Each offers more green space than you’d imagine for cities so compact. Barcelona’s Parc Güell would have beaten any of Paris’ parks hands down 10 years ago… unfortunately, it was privatized in 2013 and you now have to buy tickets (for a staggering 10 euros) to visit this fantastical Eden. I’m sure this is a positive move for the wellbeing of the park, which was seeing too many visitors in a day, but for residents of the city, I can’t help thinking this was a major loss.
Paris boasts a staggering amount of—free to access—green space. With two woods at edges of the city, plus several large parks, and countless small green corners, you’ll never go far without grass or trees in Paris.
Within an hour of either city, you could be hiking in the depth of the woods, and near Barcelona you also have the Montserrat mountains to climb or ski.
Where the cities really differ is in these three places…
Cost Of Living
Barcelona is much cheaper than Paris—by up to 45% according to some sources. Food and rent are notably more affordable in Barcelona. Whether you’re eating out or buying groceries, you’ll generally save money in Spain, no matter where you are in the country. Utilities cost about the same in each place, as does gas…
Which brings me to the geographical difference: Barcelona is a lot more temperate than Paris, which gets a full four seasons. In Paris you’d be unlikely to have air conditioning to add to your bills in summer, simply because it doesn’t exist in most apartments. In Barcelona, you’re more likely to have climate control available, and if you have it, you’re likely to use it in summer. On the other hand, you’d need more heating in Paris throughout the winter than you’d need in Barcelona, where it doesn’t usually get as cold…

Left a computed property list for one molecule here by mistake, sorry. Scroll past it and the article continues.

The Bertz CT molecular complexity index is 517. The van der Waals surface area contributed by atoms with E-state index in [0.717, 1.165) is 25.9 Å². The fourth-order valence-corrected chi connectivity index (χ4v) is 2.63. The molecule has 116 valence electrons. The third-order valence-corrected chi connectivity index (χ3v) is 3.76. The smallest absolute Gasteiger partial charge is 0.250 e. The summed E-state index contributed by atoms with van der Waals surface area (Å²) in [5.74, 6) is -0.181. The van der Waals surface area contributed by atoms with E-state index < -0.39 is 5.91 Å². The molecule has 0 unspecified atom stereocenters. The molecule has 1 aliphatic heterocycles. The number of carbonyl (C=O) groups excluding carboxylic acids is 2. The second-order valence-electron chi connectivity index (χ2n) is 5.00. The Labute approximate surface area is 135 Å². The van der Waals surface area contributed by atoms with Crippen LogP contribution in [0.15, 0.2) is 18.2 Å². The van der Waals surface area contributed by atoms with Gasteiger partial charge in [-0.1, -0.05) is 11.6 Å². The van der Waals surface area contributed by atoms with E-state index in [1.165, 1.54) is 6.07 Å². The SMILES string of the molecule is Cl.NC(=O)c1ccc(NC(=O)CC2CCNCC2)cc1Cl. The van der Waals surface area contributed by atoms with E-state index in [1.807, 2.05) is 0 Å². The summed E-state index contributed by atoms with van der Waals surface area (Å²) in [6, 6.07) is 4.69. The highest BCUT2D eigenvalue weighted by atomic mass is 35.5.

Personally, I love seasonal change, especially after living without it for seven years in Panama, so I love Paris’ climate. While Barcelona does get a hot summer, its winter rarely gets below 50°F, and that’s not winter enough for me.
The final difference is the hardest to describe, but perhaps the most obvious once you’ve experienced both: their personalities.
Barcelona and its people are open, eccentric, welcoming, warm, lively… a little rambunctious.
You could almost say that Paris and Parisians are the opposite. I don’t mean it as an insult—I’ve chosen Paris as my home because I love it and its personality more than any other city I’ve yet experienced. But there’s no denying (and it’s a cliché for a reason) that Parisians are standoffish and can come off as cold. The city is traditional and staid.
Finally, the geographical difference… one that means so little to me I nearly forgot it, but which may be the entire reason some people would visit or move to Barcelona: the beach!
Barcelona is the only true waterfront metropolis in Europe, and this claim to fame is enough to attract millions of tourists a year. Locals run on the beach in the morning, surf, swim and fish on the weekend, and enjoy romantic walks in the evening… you don’t get that in Paris.
Editor, In Focus: Europe